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Academic integrity: plagiarism and referencing

Lots of students worry about being accused of plagiarism or copying from the work of others. It is easy to avoid but you might want to look at more information about this to be sure you stay squeaky clean. Make sure that you keep a list of all the resources you use to back up any points you make in the assignment and make sure that if you make quotations from sources or refer to other people's work in the course of your own work the distinction between your work and theirs is very clear.

Look at the links below to find out more.  

Find out about plagiarism 

Learn to reference properly 

Look at our guide on paraphrasing 

About plagiarism

What is plagiarism?

Plagiarism is defined as passing off someone else's work as your own. This can be research, statements, images and statistical data.

Plagiarism occurs when you don’t acknowledge where the information that you have used in your assignment came from. For example, copying directly from a text word-for-word, using text downloaded from the Internet, paraphrasing the words of a text very closely, downloading or copying pictures, photographs, or diagrams without acknowledging your sources.

Sometimes plagiarism might be deliberate, and sometimes you may be accused of plagiarism because you have not understood how to paraphrase another author's work or if you do not use correct referencing.

The most important thing you can do to avoid plagiarism is to reference your work.

Why should I care about plagiarism?

In the UK academic community, plagiarism is considered to be a form of Academic Theft.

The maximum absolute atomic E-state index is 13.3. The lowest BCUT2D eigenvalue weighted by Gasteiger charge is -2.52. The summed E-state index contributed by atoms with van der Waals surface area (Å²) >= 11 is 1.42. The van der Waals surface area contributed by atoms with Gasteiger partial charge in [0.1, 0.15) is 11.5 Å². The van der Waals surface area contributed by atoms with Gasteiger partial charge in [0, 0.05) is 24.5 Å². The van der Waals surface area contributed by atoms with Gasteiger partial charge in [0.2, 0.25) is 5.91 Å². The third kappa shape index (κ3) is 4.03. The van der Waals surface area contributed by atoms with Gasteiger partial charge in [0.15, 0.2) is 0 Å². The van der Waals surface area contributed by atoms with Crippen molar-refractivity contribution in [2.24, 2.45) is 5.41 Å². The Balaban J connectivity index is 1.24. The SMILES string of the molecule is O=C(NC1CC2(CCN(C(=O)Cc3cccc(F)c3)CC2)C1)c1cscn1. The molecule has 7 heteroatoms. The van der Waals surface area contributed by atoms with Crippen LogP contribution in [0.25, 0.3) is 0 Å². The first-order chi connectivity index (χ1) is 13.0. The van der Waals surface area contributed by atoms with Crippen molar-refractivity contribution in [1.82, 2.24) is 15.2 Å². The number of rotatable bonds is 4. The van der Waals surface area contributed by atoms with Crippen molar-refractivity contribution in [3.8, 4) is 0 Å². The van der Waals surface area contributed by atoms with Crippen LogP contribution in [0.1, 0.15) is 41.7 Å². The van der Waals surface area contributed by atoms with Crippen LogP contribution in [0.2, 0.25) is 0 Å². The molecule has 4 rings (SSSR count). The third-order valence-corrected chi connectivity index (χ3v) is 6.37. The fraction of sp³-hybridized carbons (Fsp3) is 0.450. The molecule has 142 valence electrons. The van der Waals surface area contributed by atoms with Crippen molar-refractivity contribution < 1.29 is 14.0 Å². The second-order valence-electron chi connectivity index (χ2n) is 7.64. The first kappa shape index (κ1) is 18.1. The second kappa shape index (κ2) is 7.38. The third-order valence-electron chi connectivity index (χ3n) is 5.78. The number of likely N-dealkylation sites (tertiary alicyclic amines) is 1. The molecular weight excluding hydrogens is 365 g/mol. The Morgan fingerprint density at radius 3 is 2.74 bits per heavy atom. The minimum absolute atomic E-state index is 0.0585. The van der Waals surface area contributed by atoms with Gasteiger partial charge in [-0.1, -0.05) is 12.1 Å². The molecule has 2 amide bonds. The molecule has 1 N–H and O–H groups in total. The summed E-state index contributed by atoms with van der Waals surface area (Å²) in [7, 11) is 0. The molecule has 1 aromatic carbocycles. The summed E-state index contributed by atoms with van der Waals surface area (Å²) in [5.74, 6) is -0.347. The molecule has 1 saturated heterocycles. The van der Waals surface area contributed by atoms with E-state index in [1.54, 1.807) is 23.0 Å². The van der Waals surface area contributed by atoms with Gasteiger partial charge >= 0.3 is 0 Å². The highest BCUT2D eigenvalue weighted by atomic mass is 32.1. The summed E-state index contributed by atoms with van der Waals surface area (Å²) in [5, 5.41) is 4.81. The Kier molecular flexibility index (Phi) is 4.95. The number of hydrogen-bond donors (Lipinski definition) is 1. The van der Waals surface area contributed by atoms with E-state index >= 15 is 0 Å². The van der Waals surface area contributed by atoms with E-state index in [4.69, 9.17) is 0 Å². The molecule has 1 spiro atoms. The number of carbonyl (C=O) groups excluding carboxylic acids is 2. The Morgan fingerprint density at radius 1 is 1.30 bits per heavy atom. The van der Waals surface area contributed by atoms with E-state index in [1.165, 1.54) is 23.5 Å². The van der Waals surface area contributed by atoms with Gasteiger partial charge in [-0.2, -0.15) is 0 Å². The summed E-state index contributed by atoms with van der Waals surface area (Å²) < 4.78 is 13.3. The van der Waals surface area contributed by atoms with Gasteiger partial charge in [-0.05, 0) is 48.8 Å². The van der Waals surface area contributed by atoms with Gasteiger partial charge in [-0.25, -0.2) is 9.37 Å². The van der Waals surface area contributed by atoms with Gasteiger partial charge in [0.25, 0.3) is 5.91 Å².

Staffordshire University has important Academic Misconduct guidelines with consequences if you break these that can lead to disciplinary action and expulsion from courses.

Will my lecturer know if I have plagiarised?


Staff are aware of research in their subject area  and  they have supported many students through their studies and can identify changes in writing style etc, that may indicate plagiarism.

The University uses a National plagiarism software solution, Turnitin. This software enables student work to be submitted and checked against a national database for elements of plagiarism 


About Turnitin

Turnitin is an electronic text matching system that can be used to find text matches between the work you have submitted and existing electronic sources, including the extensive databases of electronic articles, other student assignments and the internet. Using Turnitin will produce both an originality score and detailed originality report for your assignment. Turnitin doesn't make any judgements about your work and whether anything has been plagiarised. This is a decision that your tutor will make. 

Use of the service allows the University to systematically check for plagiarism, thus helping to ensure all students' work is original and it can also help you to improve academic writing skills by providing active feedback on citation and referencing.

If you have to submit work through TurnitIn you tutor will explain how to do this through Blackboard.

What is plagiarism and how can I avoid it?